Dr Shane Oliver, Head of Investment Strategy and Chief Economist at AMP Capital, talks about how to invest for retirement in the light of key demographic changes
The generation game
In this issue, we ask Dr Shane Oliver his thoughts on investment strategies, sequencing risk and changes to the age pension
How should investors adjust their strategies in the lead-up to retirement as we work longer, retire later and potentially receive less age pension?
The traditional approach was that you’d shift your investments into less risky defensive assets as you got older.
This is still valid to a degree, but you need to think more about your impending retirement – both when you’ll retire and how long you’re likely to live beyond that.
With the pension age increasing, you might end up retiring later. And then when you do retire, the odds are you will live for longer. With life expectancy now over 80, even someone who retires at 70 could potentially have 15 years or more to go. So you need to make your retirement savings last longer.
If you’re 55 and you’ve potentially got another 15 years to go until you retire, you might consider starting to think about how to make a transition towards retirement and delaying the ‘derisking’ of your portfolio because you’re less vulnerable to market falls in the short term.
What’s the best way to guard against the risk of retiring in a bad year for investment markets?
This is called ‘sequencing risk’ and it’s one of the biggest concerns for investors approaching retirement. A big share market fall just before retirement or in the first years of retirement can adversely affect you right through retirement. If share prices fall towards the end of your retirement, it’s not as big a problem.
History suggests that the sharemarket experiences a significant fall about once every 10 years. But if you focus too much on avoiding a crash, you end up losing out on the higher returns that shares offer.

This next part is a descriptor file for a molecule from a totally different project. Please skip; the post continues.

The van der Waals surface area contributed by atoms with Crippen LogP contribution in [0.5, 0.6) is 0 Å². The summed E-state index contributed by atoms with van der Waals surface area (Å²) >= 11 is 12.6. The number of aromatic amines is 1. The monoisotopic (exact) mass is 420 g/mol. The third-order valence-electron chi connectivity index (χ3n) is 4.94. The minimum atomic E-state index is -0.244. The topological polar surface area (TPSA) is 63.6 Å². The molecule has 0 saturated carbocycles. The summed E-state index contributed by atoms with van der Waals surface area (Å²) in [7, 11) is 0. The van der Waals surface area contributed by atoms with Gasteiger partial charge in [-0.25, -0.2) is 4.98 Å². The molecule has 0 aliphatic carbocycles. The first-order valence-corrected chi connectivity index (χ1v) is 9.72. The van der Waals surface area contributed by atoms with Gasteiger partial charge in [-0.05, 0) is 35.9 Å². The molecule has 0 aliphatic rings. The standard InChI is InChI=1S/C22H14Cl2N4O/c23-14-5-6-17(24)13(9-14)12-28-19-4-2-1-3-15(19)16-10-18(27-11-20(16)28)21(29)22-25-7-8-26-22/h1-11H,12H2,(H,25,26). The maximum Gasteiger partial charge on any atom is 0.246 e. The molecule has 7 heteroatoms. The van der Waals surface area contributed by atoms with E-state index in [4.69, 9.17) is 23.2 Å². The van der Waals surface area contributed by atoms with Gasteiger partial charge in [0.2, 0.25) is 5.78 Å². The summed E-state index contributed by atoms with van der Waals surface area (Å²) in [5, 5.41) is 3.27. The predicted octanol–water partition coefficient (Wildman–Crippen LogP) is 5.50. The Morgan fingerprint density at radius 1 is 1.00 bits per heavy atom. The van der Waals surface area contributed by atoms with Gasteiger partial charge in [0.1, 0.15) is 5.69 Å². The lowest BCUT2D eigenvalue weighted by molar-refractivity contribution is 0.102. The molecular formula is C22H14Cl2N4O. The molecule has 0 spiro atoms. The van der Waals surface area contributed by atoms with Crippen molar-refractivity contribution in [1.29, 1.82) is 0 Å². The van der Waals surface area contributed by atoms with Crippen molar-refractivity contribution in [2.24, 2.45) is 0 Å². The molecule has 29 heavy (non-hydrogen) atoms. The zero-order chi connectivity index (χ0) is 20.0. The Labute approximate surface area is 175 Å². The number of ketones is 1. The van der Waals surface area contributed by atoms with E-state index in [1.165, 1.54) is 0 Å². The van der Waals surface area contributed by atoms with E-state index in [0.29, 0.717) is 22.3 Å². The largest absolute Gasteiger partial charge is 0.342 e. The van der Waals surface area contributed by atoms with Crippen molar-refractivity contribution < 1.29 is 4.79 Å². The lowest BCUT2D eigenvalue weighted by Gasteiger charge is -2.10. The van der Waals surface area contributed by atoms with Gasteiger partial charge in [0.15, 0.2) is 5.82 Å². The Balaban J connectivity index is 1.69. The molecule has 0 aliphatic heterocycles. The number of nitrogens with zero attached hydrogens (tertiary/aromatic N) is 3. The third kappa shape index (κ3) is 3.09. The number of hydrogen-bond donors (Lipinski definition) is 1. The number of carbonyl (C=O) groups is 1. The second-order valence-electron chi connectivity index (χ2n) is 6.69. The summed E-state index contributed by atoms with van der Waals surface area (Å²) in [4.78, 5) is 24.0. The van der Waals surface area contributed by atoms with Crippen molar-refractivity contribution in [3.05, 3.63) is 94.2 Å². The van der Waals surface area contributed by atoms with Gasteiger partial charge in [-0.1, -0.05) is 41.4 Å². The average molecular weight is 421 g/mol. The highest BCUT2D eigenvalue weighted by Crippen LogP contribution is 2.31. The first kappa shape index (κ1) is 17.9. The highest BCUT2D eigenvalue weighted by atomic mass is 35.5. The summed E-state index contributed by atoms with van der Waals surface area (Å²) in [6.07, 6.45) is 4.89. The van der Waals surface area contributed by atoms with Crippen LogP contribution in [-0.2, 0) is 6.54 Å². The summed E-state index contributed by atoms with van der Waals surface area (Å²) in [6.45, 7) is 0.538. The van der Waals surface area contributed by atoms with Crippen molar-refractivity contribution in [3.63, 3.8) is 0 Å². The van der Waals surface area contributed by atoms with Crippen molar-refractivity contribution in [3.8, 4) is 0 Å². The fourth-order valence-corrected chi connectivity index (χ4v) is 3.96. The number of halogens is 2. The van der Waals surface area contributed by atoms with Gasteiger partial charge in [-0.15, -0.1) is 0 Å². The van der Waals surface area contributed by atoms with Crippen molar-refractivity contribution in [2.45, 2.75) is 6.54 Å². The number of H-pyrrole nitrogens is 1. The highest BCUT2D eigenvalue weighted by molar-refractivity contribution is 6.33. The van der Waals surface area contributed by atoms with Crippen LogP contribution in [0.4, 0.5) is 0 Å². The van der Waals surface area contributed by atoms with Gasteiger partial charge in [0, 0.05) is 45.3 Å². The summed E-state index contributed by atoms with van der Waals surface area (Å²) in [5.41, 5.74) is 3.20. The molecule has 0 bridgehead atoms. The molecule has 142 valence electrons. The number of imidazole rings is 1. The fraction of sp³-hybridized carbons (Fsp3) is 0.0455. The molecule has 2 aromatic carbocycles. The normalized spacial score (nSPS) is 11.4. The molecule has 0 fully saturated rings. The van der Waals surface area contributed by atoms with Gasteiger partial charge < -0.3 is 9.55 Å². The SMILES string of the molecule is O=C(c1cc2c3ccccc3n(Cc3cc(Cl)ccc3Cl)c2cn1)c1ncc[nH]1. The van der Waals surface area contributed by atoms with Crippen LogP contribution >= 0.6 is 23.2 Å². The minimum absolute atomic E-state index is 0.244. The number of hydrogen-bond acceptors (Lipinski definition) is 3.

There’s a balance between having some sort of protection and trying to maintain exposure to growth assets. It’s a difficult trade-off and there isn’t an easy answer. One solution is a protected portfolio with some sort of guarantee. But then that could also mean lower returns.
The best approach is to talk with your financial planner about how much risk you’re prepared to take on. One way to look at it is how much potential return and therefore protection against a longer retirement do you want to give up in return for protecting your investments in the short term?
There’s no such thing as a free lunch. You can’t have access to shares at the same time as having no risk. Shares deliver higher returns over time but they come with significant risks. On the other hand, more defensive assets like cash and government bonds give you more security but don’t have anywhere near the same return potential.
So if you’re 55 and you’ve got a portfolio that you probably need to rely on for the next 25 to 30 years, you’ve got to try and balance out those two competing alternatives.
And how should investors adjust their strategy once they’ve retired?